A new package of data-collection and decision-making tools helps communities with poor energy access make informed decisions about how to meet their most pressing energy needs. MIT D-Labs’s Energy Assessment Toolkit is aimed at organizations that work closely with communities that have been overlooked in the work to provide energy to everyone around the world. While aid organizations tend to focus on dense populations where infrastructure can serve the most, and private business seeks optimum markets, hard-to- reach and sparsely populated communities can fall through the cracks.
A Toolkit to Assess Needs
In 2015, MIT D-Lab began working with Mercy Corps to develop the toolkit. Our goal is to create a means by which organizations with strong connections in off-grid communities can assess energy needs and select market-based solutions for residents and businesses.
“Energy today is about everything we do. When it comes to nighttime, everyone is in the darkness – that alone is preventing development outcomes” – Thierno Diallo, country director, Mercy Corps Niger
Expertise in the energy sector is not necessary to use the toolkit. The essential qualifications are a strong presence in the community and the ability to take action based on the opportunities identified. Organizations that have used the toolkit include community-based businesses, nongovernmental organizations and civil society organizations. They all have ongoing programs in off-grid regions and are looking to further develop energy access programs that leverage their existing connections with communities.
We hope that by providing a roadmap, organizations will be able identify energy products and services that could benefit the community, and might not reach them otherwise.
What the Toolkit Includes
The Energy Assessment Toolkit, which is open-source and available online, includes surveys and interview guides that an organization can use to gather information from a range of stakeholders, such as community residents, business owners, government officials and others. The kind of information the surveys and interviews explore includes:
- Current energy access and expenditures
- Aspirational energy needs
- Existing supply chains
- Community institutions and stakeholders (private sector, government, NGO)
The toolkit is modular, allowing the organization conducting the assessment to determine the scope and scale of the study. In addition to the data collection tools, the toolkit includes data entry and visualization tools that can be used to analyze data and guide the design of the assessment plan by identifying technologies and business models that address the most pressing needs in a specific area. The goal is to enable organizations to collect the information needed to make informed decisions about how to meet the particular needs in their community through market-based initiatives. (Note: This community-based assessment approach is not intended to replace studies that track energy access on a national level or to generate market intelligence reports for external organizations looking to expand their business or programs into new markets.)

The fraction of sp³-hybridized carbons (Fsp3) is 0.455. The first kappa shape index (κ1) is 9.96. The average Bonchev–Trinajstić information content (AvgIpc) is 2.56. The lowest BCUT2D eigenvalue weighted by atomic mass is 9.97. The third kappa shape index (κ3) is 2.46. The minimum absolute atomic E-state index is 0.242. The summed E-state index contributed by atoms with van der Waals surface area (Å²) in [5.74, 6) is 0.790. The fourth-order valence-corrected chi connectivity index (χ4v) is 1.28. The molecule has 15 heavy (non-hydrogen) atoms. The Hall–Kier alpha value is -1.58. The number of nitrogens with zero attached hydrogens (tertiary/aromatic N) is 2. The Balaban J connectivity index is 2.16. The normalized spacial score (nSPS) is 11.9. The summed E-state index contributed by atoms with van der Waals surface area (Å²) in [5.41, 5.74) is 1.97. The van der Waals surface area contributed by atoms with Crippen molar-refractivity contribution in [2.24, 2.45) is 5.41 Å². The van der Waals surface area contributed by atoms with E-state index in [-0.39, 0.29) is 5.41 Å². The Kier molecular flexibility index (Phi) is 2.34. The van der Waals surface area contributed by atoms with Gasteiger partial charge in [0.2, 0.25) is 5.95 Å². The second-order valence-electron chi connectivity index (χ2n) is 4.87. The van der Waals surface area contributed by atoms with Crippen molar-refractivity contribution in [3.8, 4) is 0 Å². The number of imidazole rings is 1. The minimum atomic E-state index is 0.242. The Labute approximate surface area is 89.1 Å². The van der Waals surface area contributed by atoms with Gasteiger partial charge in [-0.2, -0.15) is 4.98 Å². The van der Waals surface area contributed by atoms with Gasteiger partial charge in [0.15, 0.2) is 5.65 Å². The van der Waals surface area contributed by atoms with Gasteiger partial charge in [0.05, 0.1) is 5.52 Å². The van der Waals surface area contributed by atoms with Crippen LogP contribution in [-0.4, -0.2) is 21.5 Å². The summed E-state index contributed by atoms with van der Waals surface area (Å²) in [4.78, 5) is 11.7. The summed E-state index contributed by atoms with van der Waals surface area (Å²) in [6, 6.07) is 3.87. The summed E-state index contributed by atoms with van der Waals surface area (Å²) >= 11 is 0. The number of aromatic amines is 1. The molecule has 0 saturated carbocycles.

The Energy Assessment Toolkit is part of a larger suite of initiatives developed as part of the MIT D-Lab Off-Grid Energy Roadmap. D-Lab is also working on developing and curating resources to help organizations identify technologies and business models that can meet the needs of off-grid communities and guidance for designing pilot programs and market deployment.
Using the Toolkit
We began piloting the toolkit in 2015 in El Salvador with ASAPROSAR, an NGO in Santa Ana that provides health, education, environment and economic development programs. We went on to conduct trainings with Mercy Corps country staff in Mali, Nigeria and Niger, where we improved the toolkit to better meet the needs of local teams.
The assessment Mercy Corps conducted in Mali identified the need for households to reduce the money spent on cooking fuel. It also found that the major reason why efficient cookstoves had not reached this market was a poor supply chain beset by security issues in the northern part of the country. Mercy Corps is now helping facilitate the distribution of cookstoves by connecting manufacturers in southern Mali to wholesalers and entrepreneurs in northern Mali. This pilot program could be implemented quickly because Mercy Corps Mali already had a program that trains entrepreneurs in the regions where communities could benefit from cookstoves. Mercy Corps has experience working with a wide range of local and global commercial actors to help test and demonstrate business models that have the potential to scale up to meet the energy needs of off-grid communities. In this case, all they needed was to identify the need and the product suppliers and they were ready to go. This was a great example of a local organization, well-connected in a community, with the capacity not only to conduct the assessment but also to implement an appropriate solution.
An extension of Creative Capacity Building
MIT D-Lab is known for its work in Creative Capacity Building, an approach to international development that trains people in resource-poor settings around the world to create or adapt technologies that will improve their lives and strengthen their communities. In this way, people become active creators of technology, not just recipients or users of technology. The Energy Assessment Toolkit approaches development in a similar way; it views organizations with a strong local presence as powerful agents of change and provides the tools and training necessary to assess community needs and implement the right solutions to meet the energy needs of the community in which they work.
Eric Verploegen leads the MIT D-Lab Off-Grid Energy Group.
A version of this article was first published at NextBillion.